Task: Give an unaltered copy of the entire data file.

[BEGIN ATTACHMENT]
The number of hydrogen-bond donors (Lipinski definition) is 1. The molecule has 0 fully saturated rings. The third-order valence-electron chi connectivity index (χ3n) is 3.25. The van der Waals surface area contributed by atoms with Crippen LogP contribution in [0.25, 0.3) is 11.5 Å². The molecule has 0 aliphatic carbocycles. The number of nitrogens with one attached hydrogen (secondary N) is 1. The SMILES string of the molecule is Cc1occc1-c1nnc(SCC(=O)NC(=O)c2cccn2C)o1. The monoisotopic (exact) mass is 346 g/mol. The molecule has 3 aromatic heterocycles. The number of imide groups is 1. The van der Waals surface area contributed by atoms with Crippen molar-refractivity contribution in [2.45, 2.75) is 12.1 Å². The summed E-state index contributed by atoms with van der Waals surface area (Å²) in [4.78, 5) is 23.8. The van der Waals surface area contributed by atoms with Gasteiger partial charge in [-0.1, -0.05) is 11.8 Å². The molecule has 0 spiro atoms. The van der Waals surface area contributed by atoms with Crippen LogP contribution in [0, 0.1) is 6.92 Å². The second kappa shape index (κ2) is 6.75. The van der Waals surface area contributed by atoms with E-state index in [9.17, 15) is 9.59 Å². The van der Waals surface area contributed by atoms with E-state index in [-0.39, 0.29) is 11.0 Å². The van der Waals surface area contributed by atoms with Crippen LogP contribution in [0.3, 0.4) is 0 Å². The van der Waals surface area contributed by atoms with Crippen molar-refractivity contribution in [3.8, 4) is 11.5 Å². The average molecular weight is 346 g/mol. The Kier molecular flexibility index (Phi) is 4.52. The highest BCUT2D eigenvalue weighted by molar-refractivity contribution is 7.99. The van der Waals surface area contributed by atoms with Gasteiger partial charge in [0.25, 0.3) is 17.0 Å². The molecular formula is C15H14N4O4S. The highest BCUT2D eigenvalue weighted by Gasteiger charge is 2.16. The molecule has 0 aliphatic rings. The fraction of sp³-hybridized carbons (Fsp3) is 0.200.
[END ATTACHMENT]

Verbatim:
The number of hydrogen-bond donors (Lipinski definition) is 1. The molecule has 0 fully saturated rings. The third-order valence-electron chi connectivity index (χ3n) is 3.25. The van der Waals surface area contributed by atoms with Crippen LogP contribution in [0.25, 0.3) is 11.5 Å². The molecule has 0 aliphatic carbocycles. The number of nitrogens with one attached hydrogen (secondary N) is 1. The SMILES string of the molecule is Cc1occc1-c1nnc(SCC(=O)NC(=O)c2cccn2C)o1. The monoisotopic (exact) mass is 346 g/mol. The molecule has 3 aromatic heterocycles. The number of imide groups is 1. The van der Waals surface area contributed by atoms with Crippen molar-refractivity contribution in [2.45, 2.75) is 12.1 Å². The summed E-state index contributed by atoms with van der Waals surface area (Å²) in [4.78, 5) is 23.8. The van der Waals surface area contributed by atoms with Gasteiger partial charge in [-0.1, -0.05) is 11.8 Å². The molecule has 0 spiro atoms. The van der Waals surface area contributed by atoms with Crippen LogP contribution in [0, 0.1) is 6.92 Å². The second kappa shape index (κ2) is 6.75. The van der Waals surface area contributed by atoms with E-state index in [9.17, 15) is 9.59 Å². The van der Waals surface area contributed by atoms with E-state index in [-0.39, 0.29) is 11.0 Å². The van der Waals surface area contributed by atoms with Crippen LogP contribution in [0.3, 0.4) is 0 Å². The van der Waals surface area contributed by atoms with Crippen molar-refractivity contribution in [3.8, 4) is 11.5 Å². The average molecular weight is 346 g/mol. The Kier molecular flexibility index (Phi) is 4.52. The highest BCUT2D eigenvalue weighted by molar-refractivity contribution is 7.99. The van der Waals surface area contributed by atoms with Gasteiger partial charge in [0.25, 0.3) is 17.0 Å². The molecular formula is C15H14N4O4S. The highest BCUT2D eigenvalue weighted by Gasteiger charge is 2.16. The molecule has 0 aliphatic rings. The fraction of sp³-hybridized carbons (Fsp3) is 0.200.